After three decades of visitors seeing a vacant lot when exiting near Avenida Valencia onto El Camino Real, that property is closer to boasting a new development per a Planning Commission vote last week.
The commission on Jan. 18 unanimously voted to approve the Calvada mixed-use project at 1430 S. El Camino Real, which includes 10 apartments and four commercial suites with offices on the second floor, as well as a combined 49 parking stalls and more than 20,000 square feet.
Additionally, the inclusion of one unit reserved for low-income rent (10%) qualifies the structure for California’s Density Bonus Law, allowing the project’s architectural firm to receive one concession in installing guardrails on the building’s third story.
Planning Chair Scott McKhann said he thought the building as designed by Hannibal Petrossi, owner of the Petrossi & Associates architectural firm, was “absolutely extraordinary.”
“I know that staff and the Design Review Subcommittee worked on it a bunch, but the architect and the owner were willing to make the changes,” he said, adding: “I think the finished, designed product is absolutely fantastic. It’s a 10-plus.”
Petrossi and his team met with the DRSC in June and November of 2022 during the design process.
Commissioner Brent Davis commended DRSC’s help in previous meetings to get the project in front of the full body of the Planning Commission.
“It’s a nasty eyesore, and I’m thrilled that we’re this far along in the process to getting a project like this approved,” Davis said.
Of the affordable housing component, Economic Development Director Jonathan Lightfoot said the project does not meet the city’s own Inclusionary Housing standard of reserving at least 4% for very-low-income renters. Lightfoot said the developers must pay an in-lieu fee of $95,267.
McKhann questioned whether the potential name for the development, “Moana Landing,” would fit with the required Spanish Colonial Revival architecture once it’s completed and whether to change the name. City staff said the city didn’t have the authority to require a name change, leading McKhann to simply encourage the developers to reconsider.
Throughout the discussion, commissioners also discussed giving the design team flexibility in urban open space uses on the first floor of the parking garage and ensuring that mechanical units on the roof would be hidden from the public.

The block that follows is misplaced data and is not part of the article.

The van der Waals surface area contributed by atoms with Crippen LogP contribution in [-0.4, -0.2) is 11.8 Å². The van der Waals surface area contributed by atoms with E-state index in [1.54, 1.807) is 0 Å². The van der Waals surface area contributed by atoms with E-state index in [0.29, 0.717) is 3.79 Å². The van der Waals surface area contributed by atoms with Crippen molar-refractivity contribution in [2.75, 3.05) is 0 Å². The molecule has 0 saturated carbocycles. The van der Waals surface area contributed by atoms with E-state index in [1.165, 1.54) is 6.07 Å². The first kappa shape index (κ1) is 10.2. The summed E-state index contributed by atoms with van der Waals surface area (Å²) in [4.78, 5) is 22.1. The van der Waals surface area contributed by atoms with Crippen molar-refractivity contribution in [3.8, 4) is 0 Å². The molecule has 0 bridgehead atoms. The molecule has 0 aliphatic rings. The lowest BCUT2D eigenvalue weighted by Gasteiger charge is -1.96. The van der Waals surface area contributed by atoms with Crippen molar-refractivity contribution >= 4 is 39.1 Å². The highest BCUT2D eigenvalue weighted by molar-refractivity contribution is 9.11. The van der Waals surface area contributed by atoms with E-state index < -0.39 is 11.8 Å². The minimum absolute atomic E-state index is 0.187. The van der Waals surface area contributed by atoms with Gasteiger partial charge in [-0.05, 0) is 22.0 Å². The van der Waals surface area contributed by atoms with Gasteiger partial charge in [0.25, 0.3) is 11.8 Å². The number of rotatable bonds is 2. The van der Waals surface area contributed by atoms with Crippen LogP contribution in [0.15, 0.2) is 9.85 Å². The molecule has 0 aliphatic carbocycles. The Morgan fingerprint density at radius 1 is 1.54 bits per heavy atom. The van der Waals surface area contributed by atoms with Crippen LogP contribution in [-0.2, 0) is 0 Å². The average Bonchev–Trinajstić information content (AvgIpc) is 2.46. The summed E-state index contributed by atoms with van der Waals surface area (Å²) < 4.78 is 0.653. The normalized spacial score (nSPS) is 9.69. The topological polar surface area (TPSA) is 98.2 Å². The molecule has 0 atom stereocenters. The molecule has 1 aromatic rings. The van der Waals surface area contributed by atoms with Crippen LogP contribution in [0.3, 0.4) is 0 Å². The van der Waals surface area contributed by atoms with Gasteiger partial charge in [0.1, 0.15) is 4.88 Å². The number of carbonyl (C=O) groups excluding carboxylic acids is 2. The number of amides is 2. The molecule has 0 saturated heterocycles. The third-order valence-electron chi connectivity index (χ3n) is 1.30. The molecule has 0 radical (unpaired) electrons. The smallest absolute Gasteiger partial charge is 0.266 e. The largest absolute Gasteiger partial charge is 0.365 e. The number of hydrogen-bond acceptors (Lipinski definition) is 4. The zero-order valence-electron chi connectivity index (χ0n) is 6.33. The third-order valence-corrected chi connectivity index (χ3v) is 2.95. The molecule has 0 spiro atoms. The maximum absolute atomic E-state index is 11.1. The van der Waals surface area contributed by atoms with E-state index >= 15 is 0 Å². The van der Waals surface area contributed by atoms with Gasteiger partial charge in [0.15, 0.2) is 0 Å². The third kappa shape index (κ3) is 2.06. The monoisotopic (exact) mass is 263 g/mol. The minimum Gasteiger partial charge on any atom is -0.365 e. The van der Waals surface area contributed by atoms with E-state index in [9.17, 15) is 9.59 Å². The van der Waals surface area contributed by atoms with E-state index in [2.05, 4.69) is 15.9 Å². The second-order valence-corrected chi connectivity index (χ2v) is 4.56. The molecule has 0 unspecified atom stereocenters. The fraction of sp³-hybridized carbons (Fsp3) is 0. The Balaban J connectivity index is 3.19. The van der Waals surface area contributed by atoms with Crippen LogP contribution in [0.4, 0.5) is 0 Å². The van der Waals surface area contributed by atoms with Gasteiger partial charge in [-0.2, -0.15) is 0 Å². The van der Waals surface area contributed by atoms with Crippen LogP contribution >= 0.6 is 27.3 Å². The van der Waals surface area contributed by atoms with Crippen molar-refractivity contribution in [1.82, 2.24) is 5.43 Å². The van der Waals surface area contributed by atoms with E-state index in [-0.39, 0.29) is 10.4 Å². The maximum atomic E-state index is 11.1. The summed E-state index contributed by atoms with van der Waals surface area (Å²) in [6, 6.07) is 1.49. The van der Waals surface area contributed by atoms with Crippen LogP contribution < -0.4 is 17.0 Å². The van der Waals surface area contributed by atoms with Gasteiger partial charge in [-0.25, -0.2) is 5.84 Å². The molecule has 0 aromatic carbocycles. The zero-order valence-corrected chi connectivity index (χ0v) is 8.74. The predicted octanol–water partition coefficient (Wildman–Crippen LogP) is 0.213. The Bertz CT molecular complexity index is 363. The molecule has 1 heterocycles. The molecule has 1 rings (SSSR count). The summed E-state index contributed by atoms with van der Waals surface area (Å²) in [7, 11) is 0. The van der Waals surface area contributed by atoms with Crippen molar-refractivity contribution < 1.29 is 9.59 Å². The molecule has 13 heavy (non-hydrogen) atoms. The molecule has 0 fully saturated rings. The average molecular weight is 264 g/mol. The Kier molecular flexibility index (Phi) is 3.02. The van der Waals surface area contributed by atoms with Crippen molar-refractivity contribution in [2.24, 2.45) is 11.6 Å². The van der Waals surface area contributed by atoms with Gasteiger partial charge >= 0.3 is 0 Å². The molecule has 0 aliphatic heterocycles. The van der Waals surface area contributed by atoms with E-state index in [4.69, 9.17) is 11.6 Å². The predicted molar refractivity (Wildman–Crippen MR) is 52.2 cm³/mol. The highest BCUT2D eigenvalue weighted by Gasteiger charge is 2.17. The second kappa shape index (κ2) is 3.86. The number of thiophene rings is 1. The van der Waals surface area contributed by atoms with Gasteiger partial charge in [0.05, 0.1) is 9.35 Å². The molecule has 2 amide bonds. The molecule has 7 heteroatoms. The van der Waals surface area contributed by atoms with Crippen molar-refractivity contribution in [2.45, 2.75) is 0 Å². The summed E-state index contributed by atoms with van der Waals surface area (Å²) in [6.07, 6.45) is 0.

Petrossi said his team was thrilled to be on the corner of El Camino Real and Avenida Valencia, right in front of people visiting San Clemente.
He also expressed that they are speaking with numerous restaurants to find a tenant. They are also looking forward to eventually breaking ground if the project gets all of its approvals.
The main obstacle Petrossi’s team is concerned with is seeking approval from the California Coastal Commission.
“Other than that, the final design is really a combination of all the comments and the recommendations from staff,” he said. “We’re thankful for that.”
Former Mayor Tim Brown, assisting Petrossi on the project, told the commission that the team was not married to the “Moana Landing” name, and they were open to various possibilities.
“The relationship (between staff and the applicant) has been very collaborative to date, and, candidly, there’s been a lot of really great outcomes just (from) conversations, even here tonight,” Brown said. “So, I think we can continue that same repartee going forward.”
Commissioner Gary McCaughan later opined that he was fine with letting the applicant choose the development name.
Chair Pro Tem Steven Camp, who sits on the Design Review Subcommittee, commended Petrossi’s team, as they’d met numerous times in the months leading up to last week’s meeting for their continuous effort in improving the design.
He did, however, say that cursive typeface displaying the development’s name on the front of the building’s northern and southern ends was “not appropriate” and needed to be improved. Commissioner Cameron Cosgrove pointed out that he remembered suggesting the design team place the letters on the south side in an arch to outline a fountain included there.
Amid debate over numerous signs on the building, McKhann asked staff whether the discretionary sign program needed to be approved at the same time as the other permits.
Deputy Community Development Department Director Adam Atamian said staff prefers to have things approved all at once to speed up the process for applicants, but that isn’t required.
“It could be continued to a date certain,” Atamian said. “If the Planning Commission would like it to go back to the DRSC or some other action and come back to the Planning Commission for a subsequent approval, that would be fine.”
He added that Petrossi could seek a Coastal Development Permit from the Coastal Commission for just the building alone and then obtain a smaller approval for the signs.
The commission went on to approve a Discretionary Sign Permit for the project after giving Petrossi guidance on changes it would prefer to see.
McCaughan mentioned that it would be difficult for people driving south on El Camino Real to see the building number because it was tucked away on the southern end. To that point, Camp added that the Orange County Fire Authority would likely have more input on the number’s visibility than the commission.
Commissioner Karen Prescott-Loeffler said that apart from not being in love with the dome feature and wanting to see more creative tile elements, she was OK with the project.
Before the commission gave its approval, Commissioner Barton Crandell also praised Petrossi and his team for their work on the project.
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